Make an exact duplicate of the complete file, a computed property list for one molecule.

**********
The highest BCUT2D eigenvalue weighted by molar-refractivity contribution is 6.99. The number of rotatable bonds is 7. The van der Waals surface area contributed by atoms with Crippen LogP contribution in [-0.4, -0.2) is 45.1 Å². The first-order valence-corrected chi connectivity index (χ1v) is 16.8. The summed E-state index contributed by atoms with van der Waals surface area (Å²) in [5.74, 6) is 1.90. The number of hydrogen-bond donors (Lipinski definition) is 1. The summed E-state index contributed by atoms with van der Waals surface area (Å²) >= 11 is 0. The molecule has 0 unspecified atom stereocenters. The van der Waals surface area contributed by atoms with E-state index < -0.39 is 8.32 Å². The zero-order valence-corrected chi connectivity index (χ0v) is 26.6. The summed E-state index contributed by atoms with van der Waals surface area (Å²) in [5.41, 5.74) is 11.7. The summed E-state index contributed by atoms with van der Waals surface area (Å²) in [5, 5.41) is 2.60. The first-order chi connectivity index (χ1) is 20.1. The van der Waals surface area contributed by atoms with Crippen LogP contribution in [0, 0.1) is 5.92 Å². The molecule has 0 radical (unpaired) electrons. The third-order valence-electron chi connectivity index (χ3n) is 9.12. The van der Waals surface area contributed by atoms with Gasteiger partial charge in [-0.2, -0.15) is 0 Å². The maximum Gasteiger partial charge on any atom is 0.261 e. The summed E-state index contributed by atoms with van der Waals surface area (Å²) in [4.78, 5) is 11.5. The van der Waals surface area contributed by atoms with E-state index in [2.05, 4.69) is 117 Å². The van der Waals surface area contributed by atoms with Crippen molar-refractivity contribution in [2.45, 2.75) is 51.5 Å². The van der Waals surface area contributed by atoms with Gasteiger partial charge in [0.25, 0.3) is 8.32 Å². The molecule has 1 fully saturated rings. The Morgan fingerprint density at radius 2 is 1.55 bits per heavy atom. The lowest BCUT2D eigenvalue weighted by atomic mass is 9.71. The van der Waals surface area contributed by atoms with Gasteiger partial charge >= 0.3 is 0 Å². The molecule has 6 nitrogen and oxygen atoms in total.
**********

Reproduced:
The highest BCUT2D eigenvalue weighted by molar-refractivity contribution is 6.99. The number of rotatable bonds is 7. The van der Waals surface area contributed by atoms with Crippen LogP contribution in [-0.4, -0.2) is 45.1 Å². The first-order valence-corrected chi connectivity index (χ1v) is 16.8. The summed E-state index contributed by atoms with van der Waals surface area (Å²) in [5.74, 6) is 1.90. The number of hydrogen-bond donors (Lipinski definition) is 1. The summed E-state index contributed by atoms with van der Waals surface area (Å²) >= 11 is 0. The molecule has 0 unspecified atom stereocenters. The van der Waals surface area contributed by atoms with E-state index < -0.39 is 8.32 Å². The zero-order valence-corrected chi connectivity index (χ0v) is 26.6. The summed E-state index contributed by atoms with van der Waals surface area (Å²) in [5.41, 5.74) is 11.7. The summed E-state index contributed by atoms with van der Waals surface area (Å²) in [5, 5.41) is 2.60. The first-order chi connectivity index (χ1) is 20.1. The van der Waals surface area contributed by atoms with Crippen LogP contribution in [0, 0.1) is 5.92 Å². The molecule has 0 radical (unpaired) electrons. The third-order valence-electron chi connectivity index (χ3n) is 9.12. The van der Waals surface area contributed by atoms with Gasteiger partial charge in [-0.2, -0.15) is 0 Å². The maximum Gasteiger partial charge on any atom is 0.261 e. The summed E-state index contributed by atoms with van der Waals surface area (Å²) in [4.78, 5) is 11.5. The van der Waals surface area contributed by atoms with E-state index in [2.05, 4.69) is 117 Å². The van der Waals surface area contributed by atoms with Crippen molar-refractivity contribution in [2.45, 2.75) is 51.5 Å². The van der Waals surface area contributed by atoms with Gasteiger partial charge in [0.25, 0.3) is 8.32 Å². The molecule has 1 fully saturated rings. The Morgan fingerprint density at radius 2 is 1.55 bits per heavy atom. The lowest BCUT2D eigenvalue weighted by atomic mass is 9.71. The van der Waals surface area contributed by atoms with Gasteiger partial charge >= 0.3 is 0 Å². The molecule has 6 nitrogen and oxygen atoms in total.